In my case, I can report nothing amiss with the D800E, at least where the sensor is concerned. If something else surfaces, well, it is under warranty. I have yet to have any problems with any Nikon DSLR, or Canon either, for that matter.
    As for the D600 that I shot all of 156 clicks with, I never saw more than those two specks, and I did not even run the sensor cleaner after I saw those two specks. It was already going back to the vendor to get the D800E, and so testing it seemed trivial and irrelevant. It just wasn't that big a deal.
    I would say, however, there is likely more than a kernel of truth to the D600 rumors--based on the reports from that rental business cited above. If I had a D600, I would check it out, but I wouldn't panic--and, if I were considering buying the D600, I would go ahead. Worst likely case: one might have to clean the sensor. Best and much more likely case: no action required.
    But I say test, test, test. That is the only way to put rumors to rest. Positive thinking and brand loyalty are for the birds.
    I feel better for having checked out the D800E. I won't apologize for testing it thoroughly. Thirty-three hundred dollars is a lot of money for me. I cannot afford NOT to do the tests.
    AND THE D800E PASSED! I'm glad I did the tests.
  18. ShunCheung

    ShunCheung Administrator

    Lannie, every Nikon DSLR I have has some dust issues. There is plenty of dust on my D700 and D800E; it is easy enough to see them when the background is a uniform (blue or white) sky, a white wall, etc. I live in California and we get the blue sky frequently. However, when there are actual subjects, those faint dust spots are rarely an issue, and I am very pickly and pixel peep frequently.
    Since you now have a D800E, I would test its AF carefully, as I recommend to all D800 owners. My D800E and the D800 test sample I used are both as perfect as they can be, but unfortunately some of them are not.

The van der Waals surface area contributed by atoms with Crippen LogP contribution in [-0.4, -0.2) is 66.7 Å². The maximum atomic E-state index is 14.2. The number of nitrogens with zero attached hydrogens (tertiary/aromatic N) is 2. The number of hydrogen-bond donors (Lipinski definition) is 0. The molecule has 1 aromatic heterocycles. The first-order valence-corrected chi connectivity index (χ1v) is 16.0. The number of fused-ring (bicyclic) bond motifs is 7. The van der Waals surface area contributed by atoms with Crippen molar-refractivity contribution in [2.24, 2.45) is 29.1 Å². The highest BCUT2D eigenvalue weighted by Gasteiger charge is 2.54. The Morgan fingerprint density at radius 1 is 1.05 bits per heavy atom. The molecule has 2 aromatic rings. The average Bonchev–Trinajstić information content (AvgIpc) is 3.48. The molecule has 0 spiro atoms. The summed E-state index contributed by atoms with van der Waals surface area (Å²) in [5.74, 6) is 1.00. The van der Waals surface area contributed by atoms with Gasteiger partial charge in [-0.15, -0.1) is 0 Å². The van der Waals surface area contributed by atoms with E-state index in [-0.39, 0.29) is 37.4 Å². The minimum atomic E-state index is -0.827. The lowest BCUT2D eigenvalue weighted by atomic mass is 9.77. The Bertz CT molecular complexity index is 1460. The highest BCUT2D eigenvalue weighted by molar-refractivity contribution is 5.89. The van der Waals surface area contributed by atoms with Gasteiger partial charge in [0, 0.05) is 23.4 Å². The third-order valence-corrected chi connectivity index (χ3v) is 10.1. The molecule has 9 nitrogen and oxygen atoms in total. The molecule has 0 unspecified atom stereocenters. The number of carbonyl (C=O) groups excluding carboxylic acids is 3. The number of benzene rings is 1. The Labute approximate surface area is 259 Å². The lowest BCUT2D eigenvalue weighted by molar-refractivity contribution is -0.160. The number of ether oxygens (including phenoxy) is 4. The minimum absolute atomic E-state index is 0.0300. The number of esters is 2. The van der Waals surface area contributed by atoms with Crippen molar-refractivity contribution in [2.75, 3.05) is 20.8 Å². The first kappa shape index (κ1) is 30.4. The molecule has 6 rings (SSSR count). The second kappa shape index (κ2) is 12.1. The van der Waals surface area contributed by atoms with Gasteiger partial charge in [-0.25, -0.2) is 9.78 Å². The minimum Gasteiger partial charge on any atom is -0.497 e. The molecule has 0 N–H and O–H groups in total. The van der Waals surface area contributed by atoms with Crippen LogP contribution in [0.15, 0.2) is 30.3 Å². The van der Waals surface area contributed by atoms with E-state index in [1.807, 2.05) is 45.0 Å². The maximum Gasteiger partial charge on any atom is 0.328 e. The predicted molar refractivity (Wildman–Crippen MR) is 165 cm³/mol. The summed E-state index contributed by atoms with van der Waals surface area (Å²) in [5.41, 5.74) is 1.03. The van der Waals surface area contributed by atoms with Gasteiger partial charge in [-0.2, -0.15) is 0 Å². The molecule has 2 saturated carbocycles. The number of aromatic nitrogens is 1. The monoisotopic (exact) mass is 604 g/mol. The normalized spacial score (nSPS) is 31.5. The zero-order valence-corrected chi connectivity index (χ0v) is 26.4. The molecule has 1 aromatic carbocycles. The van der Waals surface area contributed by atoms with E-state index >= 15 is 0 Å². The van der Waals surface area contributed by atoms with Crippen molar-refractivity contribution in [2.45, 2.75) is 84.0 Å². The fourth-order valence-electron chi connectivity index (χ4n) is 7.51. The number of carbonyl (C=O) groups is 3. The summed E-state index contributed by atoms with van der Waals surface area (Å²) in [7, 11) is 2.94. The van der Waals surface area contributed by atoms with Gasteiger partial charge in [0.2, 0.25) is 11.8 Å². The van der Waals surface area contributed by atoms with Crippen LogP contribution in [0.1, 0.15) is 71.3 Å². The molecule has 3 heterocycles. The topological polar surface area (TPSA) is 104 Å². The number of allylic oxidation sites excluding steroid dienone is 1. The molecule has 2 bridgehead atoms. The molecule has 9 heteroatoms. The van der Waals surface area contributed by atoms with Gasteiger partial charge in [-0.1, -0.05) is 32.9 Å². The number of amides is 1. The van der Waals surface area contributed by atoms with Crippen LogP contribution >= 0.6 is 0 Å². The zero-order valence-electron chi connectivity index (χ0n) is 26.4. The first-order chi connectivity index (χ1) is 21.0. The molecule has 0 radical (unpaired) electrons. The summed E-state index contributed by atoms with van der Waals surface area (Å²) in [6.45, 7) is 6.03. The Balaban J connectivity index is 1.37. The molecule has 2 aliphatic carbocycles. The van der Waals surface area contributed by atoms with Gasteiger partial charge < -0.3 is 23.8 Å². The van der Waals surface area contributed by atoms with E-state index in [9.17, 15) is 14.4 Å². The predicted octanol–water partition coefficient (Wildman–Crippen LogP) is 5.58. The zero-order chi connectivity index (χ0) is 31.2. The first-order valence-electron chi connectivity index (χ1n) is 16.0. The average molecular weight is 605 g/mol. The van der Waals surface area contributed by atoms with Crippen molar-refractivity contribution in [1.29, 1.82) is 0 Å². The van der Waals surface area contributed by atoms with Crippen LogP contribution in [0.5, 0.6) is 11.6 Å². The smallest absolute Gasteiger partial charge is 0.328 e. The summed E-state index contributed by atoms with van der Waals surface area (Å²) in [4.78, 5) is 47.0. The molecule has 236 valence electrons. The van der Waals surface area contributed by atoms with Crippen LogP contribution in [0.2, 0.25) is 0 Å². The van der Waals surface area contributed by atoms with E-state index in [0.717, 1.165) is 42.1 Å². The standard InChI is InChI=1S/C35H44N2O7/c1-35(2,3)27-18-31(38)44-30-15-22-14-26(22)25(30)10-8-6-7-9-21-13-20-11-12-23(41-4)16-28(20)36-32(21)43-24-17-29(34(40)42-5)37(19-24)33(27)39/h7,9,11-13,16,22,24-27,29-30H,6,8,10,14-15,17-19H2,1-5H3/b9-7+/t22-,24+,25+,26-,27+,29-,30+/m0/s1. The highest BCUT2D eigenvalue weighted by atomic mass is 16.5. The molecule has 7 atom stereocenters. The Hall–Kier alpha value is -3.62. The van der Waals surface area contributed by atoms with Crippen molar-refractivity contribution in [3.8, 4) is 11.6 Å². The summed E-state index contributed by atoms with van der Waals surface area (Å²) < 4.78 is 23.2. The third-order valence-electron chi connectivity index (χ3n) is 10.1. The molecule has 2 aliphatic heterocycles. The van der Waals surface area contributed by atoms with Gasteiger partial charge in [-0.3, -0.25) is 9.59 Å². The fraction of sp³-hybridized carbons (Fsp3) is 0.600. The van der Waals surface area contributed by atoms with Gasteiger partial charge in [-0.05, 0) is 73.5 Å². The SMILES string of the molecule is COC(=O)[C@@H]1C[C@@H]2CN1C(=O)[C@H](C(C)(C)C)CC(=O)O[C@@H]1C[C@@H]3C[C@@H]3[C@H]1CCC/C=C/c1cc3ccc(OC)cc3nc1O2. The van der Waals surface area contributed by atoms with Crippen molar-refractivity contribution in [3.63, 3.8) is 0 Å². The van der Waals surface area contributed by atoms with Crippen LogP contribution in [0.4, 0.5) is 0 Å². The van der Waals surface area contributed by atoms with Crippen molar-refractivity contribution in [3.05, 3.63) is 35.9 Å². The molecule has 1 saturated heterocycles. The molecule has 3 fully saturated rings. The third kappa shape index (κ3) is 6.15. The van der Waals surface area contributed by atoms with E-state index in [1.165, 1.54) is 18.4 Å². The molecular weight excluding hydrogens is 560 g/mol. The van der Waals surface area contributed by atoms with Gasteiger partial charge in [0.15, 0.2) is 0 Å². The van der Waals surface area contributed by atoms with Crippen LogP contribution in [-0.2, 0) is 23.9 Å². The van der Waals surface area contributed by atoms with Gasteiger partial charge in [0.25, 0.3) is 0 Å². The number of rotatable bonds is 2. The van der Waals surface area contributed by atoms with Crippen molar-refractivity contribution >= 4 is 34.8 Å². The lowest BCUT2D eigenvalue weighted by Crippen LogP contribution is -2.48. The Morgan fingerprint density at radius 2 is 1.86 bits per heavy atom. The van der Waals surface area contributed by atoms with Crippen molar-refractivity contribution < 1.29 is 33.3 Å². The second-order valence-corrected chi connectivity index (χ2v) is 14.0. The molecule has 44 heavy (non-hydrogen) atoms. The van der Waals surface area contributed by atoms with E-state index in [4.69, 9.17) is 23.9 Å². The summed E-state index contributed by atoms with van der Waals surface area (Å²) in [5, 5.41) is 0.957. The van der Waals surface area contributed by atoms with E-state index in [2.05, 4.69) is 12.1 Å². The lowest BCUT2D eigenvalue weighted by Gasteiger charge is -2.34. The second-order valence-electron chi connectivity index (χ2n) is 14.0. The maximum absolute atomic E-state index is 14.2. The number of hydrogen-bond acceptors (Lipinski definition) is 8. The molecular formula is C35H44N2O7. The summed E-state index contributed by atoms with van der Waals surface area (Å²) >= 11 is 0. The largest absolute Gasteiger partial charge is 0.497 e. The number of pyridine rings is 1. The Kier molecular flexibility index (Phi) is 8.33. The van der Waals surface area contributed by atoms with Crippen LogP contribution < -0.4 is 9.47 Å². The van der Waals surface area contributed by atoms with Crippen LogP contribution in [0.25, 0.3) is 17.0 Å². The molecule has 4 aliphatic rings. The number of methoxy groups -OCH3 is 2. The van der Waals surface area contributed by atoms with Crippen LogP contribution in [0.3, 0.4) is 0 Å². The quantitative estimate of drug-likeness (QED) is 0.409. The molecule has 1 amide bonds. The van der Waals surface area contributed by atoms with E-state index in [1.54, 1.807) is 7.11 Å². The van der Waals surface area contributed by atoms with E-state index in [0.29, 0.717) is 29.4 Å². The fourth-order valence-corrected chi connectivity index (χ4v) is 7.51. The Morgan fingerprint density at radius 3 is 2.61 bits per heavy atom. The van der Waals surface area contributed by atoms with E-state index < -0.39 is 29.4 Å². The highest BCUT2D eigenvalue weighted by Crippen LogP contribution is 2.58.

19. Shun, I checked it out against some cirro-stratus clouds outside and against the ceiling inside. I saw very little at f/22, nothing wide open. It took me over two hours to run all those tests, trying my best with curves, etc. to see a problem.
    I will test the auto-focus more rigorously, but so far I have had no problems with focusing.
    Thanks for your input on this. Some of us are buying these cameras by the seat of our pants and we have to be careful. One such as myself who has recently moved from Canon is likely to be even more critical of his new equipment. I see no cause for second-guessing at this point. I have the D7000 also--no problems there, either. Before that I had the D90 and the D3200. No problems. I just couldn't keep them all, and so I sold the smaller cameras (and the Canons and a couple of FF Kodaks) so that I could work with the D800E and the D7000. I actually came out ahead in every way.
    All that I can say is that Nikon has passed my tests. I'm going to go shooting. . . .
  20. I bought a D600 with kit lens about a month ago. My first DSLR. I have never noticed dust on any of the images, but after reading this post I made some shots at a white wall @ F22. Viewing on full 26 inch screen on my Mac desktop I was horrified to see spots nearly identical to the YouTube video.
    Removed lens (for the first time) & blew out sensor area with a Hama dust blower, reinstalled lens, fired the shutter a few times & removed lens & repeated cleaning procedure.
    Ran another test @ F22 & all dust spots were gone! Have not lost my faith in Nikon.
    BTY, IQ of this camera/kit lens combo I find amazing. I'm just a photo novice that jumped from a Canon G10 to FF DSLR.
  21. Ran another test @ F22 & all dust spots were gone! Have not lost my faith in Nikon. (Emphasis supplied.​
    Have not lost my faith in Nikon.
    That pretty much says it all, Dave. The rest of it: in the cases involving the top left of the sensor, it's a bit of easily removable dust, not oil. The problem goes away.
    No big deal.